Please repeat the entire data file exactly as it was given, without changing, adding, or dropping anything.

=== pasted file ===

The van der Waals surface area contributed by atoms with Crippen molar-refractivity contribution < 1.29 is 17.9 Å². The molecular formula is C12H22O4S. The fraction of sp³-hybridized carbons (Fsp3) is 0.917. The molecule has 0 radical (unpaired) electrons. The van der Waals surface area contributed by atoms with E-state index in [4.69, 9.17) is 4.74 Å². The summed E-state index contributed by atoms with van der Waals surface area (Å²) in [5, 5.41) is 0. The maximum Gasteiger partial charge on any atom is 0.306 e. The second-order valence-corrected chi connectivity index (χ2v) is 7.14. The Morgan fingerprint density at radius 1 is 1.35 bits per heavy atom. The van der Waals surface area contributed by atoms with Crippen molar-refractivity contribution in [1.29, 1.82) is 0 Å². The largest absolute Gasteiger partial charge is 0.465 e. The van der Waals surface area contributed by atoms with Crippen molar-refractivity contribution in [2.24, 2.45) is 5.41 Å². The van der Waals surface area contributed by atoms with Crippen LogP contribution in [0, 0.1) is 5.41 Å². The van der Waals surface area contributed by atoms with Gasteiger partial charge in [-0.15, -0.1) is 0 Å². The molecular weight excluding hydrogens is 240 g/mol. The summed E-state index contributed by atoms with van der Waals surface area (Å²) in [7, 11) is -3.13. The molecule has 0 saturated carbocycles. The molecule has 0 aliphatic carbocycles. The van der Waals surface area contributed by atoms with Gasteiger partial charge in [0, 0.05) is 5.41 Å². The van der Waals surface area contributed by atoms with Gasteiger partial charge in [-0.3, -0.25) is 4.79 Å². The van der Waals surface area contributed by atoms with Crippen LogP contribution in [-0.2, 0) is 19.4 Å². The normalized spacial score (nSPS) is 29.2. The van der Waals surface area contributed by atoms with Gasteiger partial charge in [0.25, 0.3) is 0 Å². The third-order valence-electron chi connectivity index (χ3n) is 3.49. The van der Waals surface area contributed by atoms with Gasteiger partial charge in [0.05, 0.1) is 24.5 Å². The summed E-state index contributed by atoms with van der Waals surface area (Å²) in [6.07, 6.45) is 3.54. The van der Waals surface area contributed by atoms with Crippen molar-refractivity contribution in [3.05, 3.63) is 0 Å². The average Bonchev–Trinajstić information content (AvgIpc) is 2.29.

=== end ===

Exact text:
The van der Waals surface area contributed by atoms with Crippen molar-refractivity contribution < 1.29 is 17.9 Å². The molecular formula is C12H22O4S. The fraction of sp³-hybridized carbons (Fsp3) is 0.917. The molecule has 0 radical (unpaired) electrons. The van der Waals surface area contributed by atoms with E-state index in [4.69, 9.17) is 4.74 Å². The summed E-state index contributed by atoms with van der Waals surface area (Å²) in [5, 5.41) is 0. The maximum Gasteiger partial charge on any atom is 0.306 e. The second-order valence-corrected chi connectivity index (χ2v) is 7.14. The Morgan fingerprint density at radius 1 is 1.35 bits per heavy atom. The van der Waals surface area contributed by atoms with Crippen molar-refractivity contribution in [1.29, 1.82) is 0 Å². The largest absolute Gasteiger partial charge is 0.465 e. The van der Waals surface area contributed by atoms with Crippen molar-refractivity contribution in [2.24, 2.45) is 5.41 Å². The van der Waals surface area contributed by atoms with Crippen LogP contribution in [0, 0.1) is 5.41 Å². The van der Waals surface area contributed by atoms with Gasteiger partial charge in [-0.15, -0.1) is 0 Å². The molecular weight excluding hydrogens is 240 g/mol. The summed E-state index contributed by atoms with van der Waals surface area (Å²) in [7, 11) is -3.13. The molecule has 0 saturated carbocycles. The molecule has 0 aliphatic carbocycles. The van der Waals surface area contributed by atoms with Gasteiger partial charge in [0, 0.05) is 5.41 Å². The van der Waals surface area contributed by atoms with Gasteiger partial charge in [-0.3, -0.25) is 4.79 Å². The van der Waals surface area contributed by atoms with Crippen LogP contribution in [-0.2, 0) is 19.4 Å². The normalized spacial score (nSPS) is 29.2. The van der Waals surface area contributed by atoms with Gasteiger partial charge in [0.25, 0.3) is 0 Å². The third-order valence-electron chi connectivity index (χ3n) is 3.49. The van der Waals surface area contributed by atoms with Gasteiger partial charge in [0.05, 0.1) is 24.5 Å². The summed E-state index contributed by atoms with van der Waals surface area (Å²) in [6.07, 6.45) is 3.54. The van der Waals surface area contributed by atoms with Crippen molar-refractivity contribution in [3.05, 3.63) is 0 Å². The average Bonchev–Trinajstić information content (AvgIpc) is 2.29.